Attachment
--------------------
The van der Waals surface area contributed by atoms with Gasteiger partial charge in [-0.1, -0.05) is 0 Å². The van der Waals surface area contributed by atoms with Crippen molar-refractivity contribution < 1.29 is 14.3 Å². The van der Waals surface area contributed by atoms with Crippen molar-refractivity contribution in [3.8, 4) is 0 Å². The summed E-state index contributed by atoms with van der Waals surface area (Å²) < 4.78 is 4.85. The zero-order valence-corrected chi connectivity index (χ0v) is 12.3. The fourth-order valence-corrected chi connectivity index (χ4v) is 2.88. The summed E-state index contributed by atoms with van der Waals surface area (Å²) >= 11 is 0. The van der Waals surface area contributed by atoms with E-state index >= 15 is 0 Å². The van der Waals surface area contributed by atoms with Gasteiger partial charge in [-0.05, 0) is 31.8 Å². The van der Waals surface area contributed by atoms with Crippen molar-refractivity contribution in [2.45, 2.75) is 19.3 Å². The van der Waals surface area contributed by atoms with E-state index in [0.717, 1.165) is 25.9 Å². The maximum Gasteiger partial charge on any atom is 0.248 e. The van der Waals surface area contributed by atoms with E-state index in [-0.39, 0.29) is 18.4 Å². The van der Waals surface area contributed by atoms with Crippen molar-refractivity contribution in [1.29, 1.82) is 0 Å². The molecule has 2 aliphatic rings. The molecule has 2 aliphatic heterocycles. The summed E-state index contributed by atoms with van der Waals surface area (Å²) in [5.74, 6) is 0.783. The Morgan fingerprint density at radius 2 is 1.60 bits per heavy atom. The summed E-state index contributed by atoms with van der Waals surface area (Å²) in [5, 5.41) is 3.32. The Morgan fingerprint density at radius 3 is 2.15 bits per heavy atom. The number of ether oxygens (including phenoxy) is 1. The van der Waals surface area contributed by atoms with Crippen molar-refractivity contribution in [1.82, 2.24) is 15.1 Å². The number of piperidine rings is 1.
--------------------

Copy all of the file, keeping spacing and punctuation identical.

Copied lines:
The van der Waals surface area contributed by atoms with Gasteiger partial charge in [-0.1, -0.05) is 0 Å². The van der Waals surface area contributed by atoms with Crippen molar-refractivity contribution < 1.29 is 14.3 Å². The van der Waals surface area contributed by atoms with Crippen molar-refractivity contribution in [3.8, 4) is 0 Å². The summed E-state index contributed by atoms with van der Waals surface area (Å²) < 4.78 is 4.85. The zero-order valence-corrected chi connectivity index (χ0v) is 12.3. The fourth-order valence-corrected chi connectivity index (χ4v) is 2.88. The summed E-state index contributed by atoms with van der Waals surface area (Å²) >= 11 is 0. The van der Waals surface area contributed by atoms with E-state index >= 15 is 0 Å². The van der Waals surface area contributed by atoms with Gasteiger partial charge in [-0.05, 0) is 31.8 Å². The van der Waals surface area contributed by atoms with Crippen molar-refractivity contribution in [2.45, 2.75) is 19.3 Å². The van der Waals surface area contributed by atoms with E-state index in [0.717, 1.165) is 25.9 Å². The maximum Gasteiger partial charge on any atom is 0.248 e. The van der Waals surface area contributed by atoms with E-state index in [-0.39, 0.29) is 18.4 Å². The van der Waals surface area contributed by atoms with Crippen molar-refractivity contribution in [1.29, 1.82) is 0 Å². The molecule has 2 aliphatic rings. The molecule has 2 aliphatic heterocycles. The summed E-state index contributed by atoms with van der Waals surface area (Å²) in [5.74, 6) is 0.783. The Morgan fingerprint density at radius 2 is 1.60 bits per heavy atom. The summed E-state index contributed by atoms with van der Waals surface area (Å²) in [5, 5.41) is 3.32. The Morgan fingerprint density at radius 3 is 2.15 bits per heavy atom. The number of ether oxygens (including phenoxy) is 1. The van der Waals surface area contributed by atoms with Crippen molar-refractivity contribution in [1.82, 2.24) is 15.1 Å². The number of piperidine rings is 1.